A different kind of river experience than the one we're used to in the Loop
A unique experience to be had in this part of Illinois is on the Galena River. In the late summer, the river looks serene and unassuming. Tall levees on either side would point towards a different story in the early spring. Nevertheless, the river remains in a very natural state which starkly contrasts the Chicago River we are used to.

I've never been stand up paddleboarding before but Dee is a tremendous fan. Being a yoga teacher and a lady quite fond of all things water, she took to stand up paddleboard yoga as a way to combine her favorite things. We rented through Fever River Outfitters and has a nice 4 hour trip up and down the river.

Initially we headed north past most of the iconic sights of Galena. The town's golden gate bridge instantly came into view and towered over our little paddleboards. Clearly the river gets quite high as the bridge looked strongly built- like it could withstand a tremendous amount of force from a spring river. Towards the right, the famous Grant Park and all of its Civil War era relics were nicely framed.
Grant Park who's famous lettering was washed away in a major flood. Of course, somebody's Eagle Scout Project was restoring this sightly location!
The river bottoms out quite easily in some sections so it is prudent to paddle slowly as to not break a fin. The fever river, namesake of our outfitters, came in to view too. We worked our way up it a ways before getting in to too shallow of water-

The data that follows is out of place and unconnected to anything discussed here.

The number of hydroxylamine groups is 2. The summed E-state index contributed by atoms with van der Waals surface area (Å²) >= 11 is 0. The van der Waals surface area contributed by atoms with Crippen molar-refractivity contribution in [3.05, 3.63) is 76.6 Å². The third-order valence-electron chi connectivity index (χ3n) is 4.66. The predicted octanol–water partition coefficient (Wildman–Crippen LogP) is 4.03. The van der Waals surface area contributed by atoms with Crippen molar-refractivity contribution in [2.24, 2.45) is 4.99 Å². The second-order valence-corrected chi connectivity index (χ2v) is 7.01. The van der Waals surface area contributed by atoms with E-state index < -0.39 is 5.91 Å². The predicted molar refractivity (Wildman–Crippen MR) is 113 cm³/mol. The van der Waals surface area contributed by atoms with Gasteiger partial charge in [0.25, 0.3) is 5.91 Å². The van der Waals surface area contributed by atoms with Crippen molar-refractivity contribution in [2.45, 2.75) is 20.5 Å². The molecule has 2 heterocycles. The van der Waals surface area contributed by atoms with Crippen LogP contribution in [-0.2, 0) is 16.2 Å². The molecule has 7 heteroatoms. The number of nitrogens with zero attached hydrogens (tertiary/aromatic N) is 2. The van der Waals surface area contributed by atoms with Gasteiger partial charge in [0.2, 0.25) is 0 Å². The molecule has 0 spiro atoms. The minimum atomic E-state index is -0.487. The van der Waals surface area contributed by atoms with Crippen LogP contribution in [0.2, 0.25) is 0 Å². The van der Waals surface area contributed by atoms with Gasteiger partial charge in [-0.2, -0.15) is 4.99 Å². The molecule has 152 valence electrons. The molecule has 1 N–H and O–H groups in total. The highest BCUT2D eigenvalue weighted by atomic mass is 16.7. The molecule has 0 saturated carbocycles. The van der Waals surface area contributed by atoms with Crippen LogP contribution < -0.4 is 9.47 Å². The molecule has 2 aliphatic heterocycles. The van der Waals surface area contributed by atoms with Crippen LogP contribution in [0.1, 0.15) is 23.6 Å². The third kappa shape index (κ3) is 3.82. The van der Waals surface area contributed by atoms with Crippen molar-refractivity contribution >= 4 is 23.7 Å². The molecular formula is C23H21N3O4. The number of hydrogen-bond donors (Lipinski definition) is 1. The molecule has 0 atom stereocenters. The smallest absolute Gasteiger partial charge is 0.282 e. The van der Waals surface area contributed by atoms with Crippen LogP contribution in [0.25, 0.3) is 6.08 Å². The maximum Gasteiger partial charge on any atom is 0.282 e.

Dee, going up the Fever River
Enjoying nature
After passing under the second pedway, we were soon clear of the city and in a wilder part of the river. If there was a current, we could hardly detect it and we effortlessly paddled onwards. SUPing isn't as labor-intensive as kayaking but it is more of a full-body workout. Going at a gentle pace involves both upper and lower body posture and poise which isn't difficult to learn. Being that Dee was an experienced SUP-er and yogi, she quietly out-paddled me.

Outside of town the trees and flora close in and the river seems just about as wild as it has ever been. Horseshoe mount looms overhead and the rugged landscape of this part of the state is clearly appreciated. We saw a few other intrepid paddlers on our trip but for the most part we were alone. This late in the summer, the river was teaming with life and a cacophony of noise from insects and birds. Such a pleasant noise to hear when one is used to the roar of downtown Chicago!
A few other paddlers on the river
At some point we turned around and half-floated/half-paddled our merry way back through Galena. Had we more time, we would have liked to have made it to the Mississippi River about 4 miles away. We did paddle about another half a mile down the river from our starting point and further appreciated a waterway in its natural state. 

I'm used to the "dawn to dusk" long distance kayak paddling trips which usually involve more effort than appreciation of scenery. I admit I've long made fun of standup paddleboarding as a fake sport but this trip I really came to like this pasttime. Its a less intense way to experience the river but still we felt we burned enough calories to enjoy more food downtown. I'll sheepishly admit that I was even a bit sore after 4 hours of paddling, something Dee will never let me live down. 

We found another way to explore our new-favorite getaway! I'm sure we will be back in the fall.

Read. Plan. Get Out There!